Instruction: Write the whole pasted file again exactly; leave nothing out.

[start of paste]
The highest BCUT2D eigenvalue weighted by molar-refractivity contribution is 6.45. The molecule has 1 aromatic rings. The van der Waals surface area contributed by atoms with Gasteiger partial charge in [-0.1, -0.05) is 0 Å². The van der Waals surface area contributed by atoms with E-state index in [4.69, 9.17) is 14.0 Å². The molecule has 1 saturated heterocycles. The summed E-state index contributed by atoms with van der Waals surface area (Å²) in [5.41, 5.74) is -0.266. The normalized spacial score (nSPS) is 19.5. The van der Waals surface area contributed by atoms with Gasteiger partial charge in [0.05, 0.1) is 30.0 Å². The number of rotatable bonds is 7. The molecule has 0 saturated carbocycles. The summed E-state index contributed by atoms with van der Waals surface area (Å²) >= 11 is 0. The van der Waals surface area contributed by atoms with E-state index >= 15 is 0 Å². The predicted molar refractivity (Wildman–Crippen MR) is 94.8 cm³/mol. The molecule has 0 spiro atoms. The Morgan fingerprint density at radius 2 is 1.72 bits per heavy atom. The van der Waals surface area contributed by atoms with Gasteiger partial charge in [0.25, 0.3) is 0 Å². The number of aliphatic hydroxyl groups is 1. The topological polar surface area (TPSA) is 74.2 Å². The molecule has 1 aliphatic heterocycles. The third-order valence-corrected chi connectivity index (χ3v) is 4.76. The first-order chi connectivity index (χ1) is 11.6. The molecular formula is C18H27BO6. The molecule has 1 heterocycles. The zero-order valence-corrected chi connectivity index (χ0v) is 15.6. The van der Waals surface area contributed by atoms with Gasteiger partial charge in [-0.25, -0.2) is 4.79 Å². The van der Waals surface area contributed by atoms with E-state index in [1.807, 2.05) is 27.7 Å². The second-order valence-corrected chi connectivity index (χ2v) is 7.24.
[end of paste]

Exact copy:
The highest BCUT2D eigenvalue weighted by molar-refractivity contribution is 6.45. The molecule has 1 aromatic rings. The van der Waals surface area contributed by atoms with Gasteiger partial charge in [-0.1, -0.05) is 0 Å². The van der Waals surface area contributed by atoms with E-state index in [4.69, 9.17) is 14.0 Å². The molecule has 1 saturated heterocycles. The summed E-state index contributed by atoms with van der Waals surface area (Å²) in [5.41, 5.74) is -0.266. The normalized spacial score (nSPS) is 19.5. The van der Waals surface area contributed by atoms with Gasteiger partial charge in [0.05, 0.1) is 30.0 Å². The number of rotatable bonds is 7. The molecule has 0 saturated carbocycles. The summed E-state index contributed by atoms with van der Waals surface area (Å²) >= 11 is 0. The van der Waals surface area contributed by atoms with E-state index >= 15 is 0 Å². The predicted molar refractivity (Wildman–Crippen MR) is 94.8 cm³/mol. The molecule has 0 spiro atoms. The Morgan fingerprint density at radius 2 is 1.72 bits per heavy atom. The van der Waals surface area contributed by atoms with Gasteiger partial charge in [0.25, 0.3) is 0 Å². The number of aliphatic hydroxyl groups is 1. The topological polar surface area (TPSA) is 74.2 Å². The molecule has 1 aliphatic heterocycles. The third-order valence-corrected chi connectivity index (χ3v) is 4.76. The first-order chi connectivity index (χ1) is 11.6. The molecular formula is C18H27BO6. The molecule has 1 heterocycles. The zero-order valence-corrected chi connectivity index (χ0v) is 15.6. The van der Waals surface area contributed by atoms with Gasteiger partial charge in [-0.25, -0.2) is 4.79 Å². The van der Waals surface area contributed by atoms with E-state index in [1.807, 2.05) is 27.7 Å². The second-order valence-corrected chi connectivity index (χ2v) is 7.24.